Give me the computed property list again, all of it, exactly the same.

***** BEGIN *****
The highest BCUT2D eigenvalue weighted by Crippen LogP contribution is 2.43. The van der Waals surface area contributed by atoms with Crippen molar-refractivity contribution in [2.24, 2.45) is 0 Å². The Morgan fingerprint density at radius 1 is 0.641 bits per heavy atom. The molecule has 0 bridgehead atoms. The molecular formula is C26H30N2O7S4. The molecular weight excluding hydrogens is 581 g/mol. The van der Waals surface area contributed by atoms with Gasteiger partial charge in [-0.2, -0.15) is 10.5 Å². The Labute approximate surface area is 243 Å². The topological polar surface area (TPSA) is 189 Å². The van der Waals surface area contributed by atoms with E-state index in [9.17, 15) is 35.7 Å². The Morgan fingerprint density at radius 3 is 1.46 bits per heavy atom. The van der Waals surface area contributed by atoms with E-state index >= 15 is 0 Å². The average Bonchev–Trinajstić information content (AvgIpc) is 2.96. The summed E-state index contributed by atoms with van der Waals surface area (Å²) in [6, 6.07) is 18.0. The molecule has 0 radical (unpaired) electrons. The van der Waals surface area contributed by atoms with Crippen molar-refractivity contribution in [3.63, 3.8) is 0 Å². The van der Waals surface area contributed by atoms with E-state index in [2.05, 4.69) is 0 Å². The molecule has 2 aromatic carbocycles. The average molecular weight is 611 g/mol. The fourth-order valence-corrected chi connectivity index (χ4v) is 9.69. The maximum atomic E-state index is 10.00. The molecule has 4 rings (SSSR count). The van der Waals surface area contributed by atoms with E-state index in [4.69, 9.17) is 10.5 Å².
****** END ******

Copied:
The highest BCUT2D eigenvalue weighted by Crippen LogP contribution is 2.43. The van der Waals surface area contributed by atoms with Crippen molar-refractivity contribution in [2.24, 2.45) is 0 Å². The Morgan fingerprint density at radius 1 is 0.641 bits per heavy atom. The molecule has 0 bridgehead atoms. The molecular formula is C26H30N2O7S4. The molecular weight excluding hydrogens is 581 g/mol. The van der Waals surface area contributed by atoms with Gasteiger partial charge in [-0.2, -0.15) is 10.5 Å². The Labute approximate surface area is 243 Å². The topological polar surface area (TPSA) is 189 Å². The van der Waals surface area contributed by atoms with E-state index in [9.17, 15) is 35.7 Å². The Morgan fingerprint density at radius 3 is 1.46 bits per heavy atom. The van der Waals surface area contributed by atoms with E-state index >= 15 is 0 Å². The average Bonchev–Trinajstić information content (AvgIpc) is 2.96. The summed E-state index contributed by atoms with van der Waals surface area (Å²) in [6, 6.07) is 18.0. The molecule has 0 radical (unpaired) electrons. The van der Waals surface area contributed by atoms with Crippen molar-refractivity contribution in [3.63, 3.8) is 0 Å². The van der Waals surface area contributed by atoms with E-state index in [2.05, 4.69) is 0 Å². The molecule has 2 aromatic carbocycles. The average molecular weight is 611 g/mol. The fourth-order valence-corrected chi connectivity index (χ4v) is 9.69. The maximum atomic E-state index is 10.00. The molecule has 4 rings (SSSR count). The van der Waals surface area contributed by atoms with E-state index in [4.69, 9.17) is 10.5 Å².